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Jigawa: When Salary Increase Borders On The Ridiculous

Source: huhuonline.com
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Imagine a state where the average worker in the health sector, regardless of profession or level of education, takes home the sum of two hundred thousand naira each month.   Picture a state where clinical assistants (C.A.), with a certificate from the school of  health technology, and whose termination point is GL08, take home over N80,000 monthly.    Imagine further that in the same state, academic staff in the five tertiary institutions are paid rent allowances ranging from N800,000 to 1,200,000 annually.   Imagine a state where the sum of two billion naira is set aside monthly for the payment of monthly salaries to civil servants.  

 
  Now imagine another state where a GL16/9 director, with 30 - 35 in service, has N65,000 as his take home package.   In this state the least paid workers, which make up 30% of the workforce, earn between N6,000 and N6,500 a month.   A fresh university graduate on GL08/2 gets N17,200 while a GL12/5 officer earns N25,000.   This state largely relies on the monthly allocations from the Federation Account of around N2.5 billion for all its capital and recurrent expenditures.  

 
  Surely, one would think, the two states are poles apart in terms of federal monthly allocations and internally generated revenue.   But in reality, both scenario play out in one and same state.   The state that collects an average of N2.5 billion, and with virtually no internally-generated revenue, is the same state that earmarks two billion naira as workers monthly salaries.    

 
  The whole thing started when Governor Lamido, in keeping with his earlier promise to better the lot of civil servants in the state, approved 53.7% upward review of workers salaries with effect from October 2010.   With this increase, the lowest paid workers package is upped from N6,500 to about N9,500.   University graduates will now take home N25,493.94 and a GL16/9 is to get just over N80,000.   No doubt, this gesture is a magnanimous one considering the fact that the state has received no increase in its monthly allocations from the Federation Account that would cover the increase in salaries valued at about N300 million.  

 
  All would have gone well but for the fact that just before the commencement of the implementation of the increase, the Jigawa government constituted a committee and charged it to sit down with representatives of the organized labour and obtain their views on the increase as well as find out from them whether the new package will address their agitations for better remunerations.   Seizing this opportunity, the representatives of health and tertiary institutions workers, who have been waiting for an opening, presented the committee with their brand new Federal Government-approved packages of CONHESS and CONMESS structures for the health workers and the CONTIDESS and COMPCASS structures tertiary institutions.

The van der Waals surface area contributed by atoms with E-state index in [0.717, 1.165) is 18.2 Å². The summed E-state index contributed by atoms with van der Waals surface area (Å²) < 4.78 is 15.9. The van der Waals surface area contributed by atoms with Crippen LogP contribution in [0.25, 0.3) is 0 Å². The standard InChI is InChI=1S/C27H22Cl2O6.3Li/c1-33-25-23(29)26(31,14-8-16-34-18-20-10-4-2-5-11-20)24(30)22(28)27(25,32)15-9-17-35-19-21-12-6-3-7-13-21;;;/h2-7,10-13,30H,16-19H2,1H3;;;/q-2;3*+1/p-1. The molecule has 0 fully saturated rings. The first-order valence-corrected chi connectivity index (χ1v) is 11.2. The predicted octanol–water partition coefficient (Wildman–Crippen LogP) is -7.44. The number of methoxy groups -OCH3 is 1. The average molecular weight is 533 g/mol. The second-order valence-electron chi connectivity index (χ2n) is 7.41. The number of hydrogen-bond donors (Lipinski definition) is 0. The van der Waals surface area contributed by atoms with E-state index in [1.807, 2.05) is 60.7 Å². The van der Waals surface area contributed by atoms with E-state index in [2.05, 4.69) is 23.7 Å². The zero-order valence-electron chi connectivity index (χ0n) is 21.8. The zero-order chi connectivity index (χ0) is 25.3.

The pay structures were recently arrived at as befitting pay packages for the professionals in the two sectors by the national bodies of the health workers and academic unions.   In June 2010, the CONHESS (Consolidated Health Salary Structure) and CONMESS (Consolidated Medical Salary Structure) were implemented in all the Federal Government controlled health institutions such as the Federal Medical Centers. On their part, states in the Federation are in various stages of negotiations with the chapters' workers representatives on what percentages of the structures they can be able to pay.   Already, 11 states have agreed to pay the CONMESS structures to the medical doctors in their employ.   Citing huge expenditures involved in adoption the structure as a whole, Delta State has offered to pay 60% of CONMESS to its doctors; Kano has agreed to pay 63% and Gombe agreed to pay 55% on both the CONHESS and CONMESS structures.   On its part Borno state has commenced paying the 68 doctors in its employ upping its monthly expenditure on the medical doctors from N17 million to N32 million.